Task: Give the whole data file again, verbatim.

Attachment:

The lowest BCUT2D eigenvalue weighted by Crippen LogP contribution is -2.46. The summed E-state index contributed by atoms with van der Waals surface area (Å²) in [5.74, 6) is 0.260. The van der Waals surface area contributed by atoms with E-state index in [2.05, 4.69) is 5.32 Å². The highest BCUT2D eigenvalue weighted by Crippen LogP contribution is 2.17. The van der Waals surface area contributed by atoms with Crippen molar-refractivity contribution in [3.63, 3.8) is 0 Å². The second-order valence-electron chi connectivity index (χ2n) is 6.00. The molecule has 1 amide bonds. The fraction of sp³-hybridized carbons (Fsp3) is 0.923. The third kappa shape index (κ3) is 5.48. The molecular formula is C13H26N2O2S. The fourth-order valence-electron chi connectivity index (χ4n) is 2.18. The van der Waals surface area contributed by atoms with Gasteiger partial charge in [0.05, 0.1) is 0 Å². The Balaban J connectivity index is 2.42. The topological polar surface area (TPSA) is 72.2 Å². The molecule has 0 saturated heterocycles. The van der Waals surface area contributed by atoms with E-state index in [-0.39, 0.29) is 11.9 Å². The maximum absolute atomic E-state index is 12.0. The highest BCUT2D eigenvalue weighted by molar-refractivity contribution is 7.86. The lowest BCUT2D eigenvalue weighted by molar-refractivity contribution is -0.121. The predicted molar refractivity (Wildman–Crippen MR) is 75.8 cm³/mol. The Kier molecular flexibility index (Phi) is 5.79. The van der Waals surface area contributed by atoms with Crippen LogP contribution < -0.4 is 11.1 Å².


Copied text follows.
The lowest BCUT2D eigenvalue weighted by Crippen LogP contribution is -2.46. The summed E-state index contributed by atoms with van der Waals surface area (Å²) in [5.74, 6) is 0.260. The van der Waals surface area contributed by atoms with E-state index in [2.05, 4.69) is 5.32 Å². The highest BCUT2D eigenvalue weighted by Crippen LogP contribution is 2.17. The van der Waals surface area contributed by atoms with Crippen molar-refractivity contribution in [3.63, 3.8) is 0 Å². The second-order valence-electron chi connectivity index (χ2n) is 6.00. The molecule has 1 amide bonds. The fraction of sp³-hybridized carbons (Fsp3) is 0.923. The third kappa shape index (κ3) is 5.48. The molecular formula is C13H26N2O2S. The fourth-order valence-electron chi connectivity index (χ4n) is 2.18. The van der Waals surface area contributed by atoms with Gasteiger partial charge in [0.05, 0.1) is 0 Å². The Balaban J connectivity index is 2.42. The topological polar surface area (TPSA) is 72.2 Å². The molecule has 0 saturated heterocycles. The van der Waals surface area contributed by atoms with E-state index in [-0.39, 0.29) is 11.9 Å². The maximum absolute atomic E-state index is 12.0. The highest BCUT2D eigenvalue weighted by molar-refractivity contribution is 7.86. The lowest BCUT2D eigenvalue weighted by molar-refractivity contribution is -0.121. The predicted molar refractivity (Wildman–Crippen MR) is 75.8 cm³/mol. The Kier molecular flexibility index (Phi) is 5.79. The van der Waals surface area contributed by atoms with Crippen LogP contribution < -0.4 is 11.1 Å².